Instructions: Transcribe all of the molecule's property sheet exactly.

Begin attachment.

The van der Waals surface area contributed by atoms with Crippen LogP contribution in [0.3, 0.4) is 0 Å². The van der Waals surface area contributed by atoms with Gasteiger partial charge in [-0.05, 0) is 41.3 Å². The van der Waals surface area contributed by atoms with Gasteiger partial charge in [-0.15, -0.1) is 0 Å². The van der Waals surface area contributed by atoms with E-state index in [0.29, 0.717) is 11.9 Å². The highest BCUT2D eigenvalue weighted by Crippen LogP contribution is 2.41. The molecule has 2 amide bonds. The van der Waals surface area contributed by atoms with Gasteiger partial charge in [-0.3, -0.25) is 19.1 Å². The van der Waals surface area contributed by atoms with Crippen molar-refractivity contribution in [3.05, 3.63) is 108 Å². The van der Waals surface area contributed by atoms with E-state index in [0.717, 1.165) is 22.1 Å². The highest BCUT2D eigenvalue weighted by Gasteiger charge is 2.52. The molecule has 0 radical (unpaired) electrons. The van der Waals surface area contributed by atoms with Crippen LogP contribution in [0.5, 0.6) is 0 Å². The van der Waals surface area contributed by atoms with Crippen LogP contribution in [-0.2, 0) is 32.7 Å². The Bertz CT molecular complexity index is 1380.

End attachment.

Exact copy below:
The van der Waals surface area contributed by atoms with Crippen LogP contribution in [0.3, 0.4) is 0 Å². The van der Waals surface area contributed by atoms with Gasteiger partial charge in [-0.05, 0) is 41.3 Å². The van der Waals surface area contributed by atoms with Gasteiger partial charge in [-0.15, -0.1) is 0 Å². The van der Waals surface area contributed by atoms with E-state index in [0.29, 0.717) is 11.9 Å². The highest BCUT2D eigenvalue weighted by Crippen LogP contribution is 2.41. The molecule has 2 amide bonds. The van der Waals surface area contributed by atoms with Gasteiger partial charge in [-0.3, -0.25) is 19.1 Å². The van der Waals surface area contributed by atoms with Crippen molar-refractivity contribution in [3.05, 3.63) is 108 Å². The van der Waals surface area contributed by atoms with E-state index in [0.717, 1.165) is 22.1 Å². The highest BCUT2D eigenvalue weighted by Gasteiger charge is 2.52. The molecule has 0 radical (unpaired) electrons. The van der Waals surface area contributed by atoms with Crippen LogP contribution in [0.5, 0.6) is 0 Å². The van der Waals surface area contributed by atoms with Crippen LogP contribution in [-0.2, 0) is 32.7 Å². The Bertz CT molecular complexity index is 1380.